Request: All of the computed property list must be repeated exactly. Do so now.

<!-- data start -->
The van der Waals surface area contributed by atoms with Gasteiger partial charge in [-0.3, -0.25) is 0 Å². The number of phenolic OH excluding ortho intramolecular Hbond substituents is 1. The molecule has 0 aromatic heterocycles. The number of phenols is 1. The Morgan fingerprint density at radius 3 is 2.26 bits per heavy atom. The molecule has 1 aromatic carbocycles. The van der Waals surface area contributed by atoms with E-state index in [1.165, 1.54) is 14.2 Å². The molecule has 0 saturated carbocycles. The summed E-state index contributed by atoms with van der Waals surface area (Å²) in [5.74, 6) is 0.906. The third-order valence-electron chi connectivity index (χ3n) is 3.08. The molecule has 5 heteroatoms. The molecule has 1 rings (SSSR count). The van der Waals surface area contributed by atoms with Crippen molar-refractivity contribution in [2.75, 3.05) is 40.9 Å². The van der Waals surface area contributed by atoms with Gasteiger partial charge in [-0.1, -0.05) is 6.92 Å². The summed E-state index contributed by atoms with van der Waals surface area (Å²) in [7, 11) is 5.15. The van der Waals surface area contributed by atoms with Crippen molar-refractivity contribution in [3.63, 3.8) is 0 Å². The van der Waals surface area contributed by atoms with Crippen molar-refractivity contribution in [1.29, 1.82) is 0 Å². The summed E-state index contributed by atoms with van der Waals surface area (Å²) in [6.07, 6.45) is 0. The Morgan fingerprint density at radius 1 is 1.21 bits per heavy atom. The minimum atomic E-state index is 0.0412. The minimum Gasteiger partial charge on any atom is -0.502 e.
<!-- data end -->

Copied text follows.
The van der Waals surface area contributed by atoms with Gasteiger partial charge in [-0.3, -0.25) is 0 Å². The number of phenolic OH excluding ortho intramolecular Hbond substituents is 1. The molecule has 0 aromatic heterocycles. The number of phenols is 1. The Morgan fingerprint density at radius 3 is 2.26 bits per heavy atom. The molecule has 1 aromatic carbocycles. The van der Waals surface area contributed by atoms with E-state index in [1.165, 1.54) is 14.2 Å². The molecule has 0 saturated carbocycles. The summed E-state index contributed by atoms with van der Waals surface area (Å²) in [5.74, 6) is 0.906. The third-order valence-electron chi connectivity index (χ3n) is 3.08. The molecule has 5 heteroatoms. The molecule has 1 rings (SSSR count). The van der Waals surface area contributed by atoms with Crippen molar-refractivity contribution in [2.75, 3.05) is 40.9 Å². The van der Waals surface area contributed by atoms with Gasteiger partial charge in [-0.1, -0.05) is 6.92 Å². The summed E-state index contributed by atoms with van der Waals surface area (Å²) in [7, 11) is 5.15. The van der Waals surface area contributed by atoms with Crippen molar-refractivity contribution in [3.63, 3.8) is 0 Å². The van der Waals surface area contributed by atoms with Crippen molar-refractivity contribution in [1.29, 1.82) is 0 Å². The summed E-state index contributed by atoms with van der Waals surface area (Å²) in [6.07, 6.45) is 0. The Morgan fingerprint density at radius 1 is 1.21 bits per heavy atom. The minimum atomic E-state index is 0.0412. The minimum Gasteiger partial charge on any atom is -0.502 e.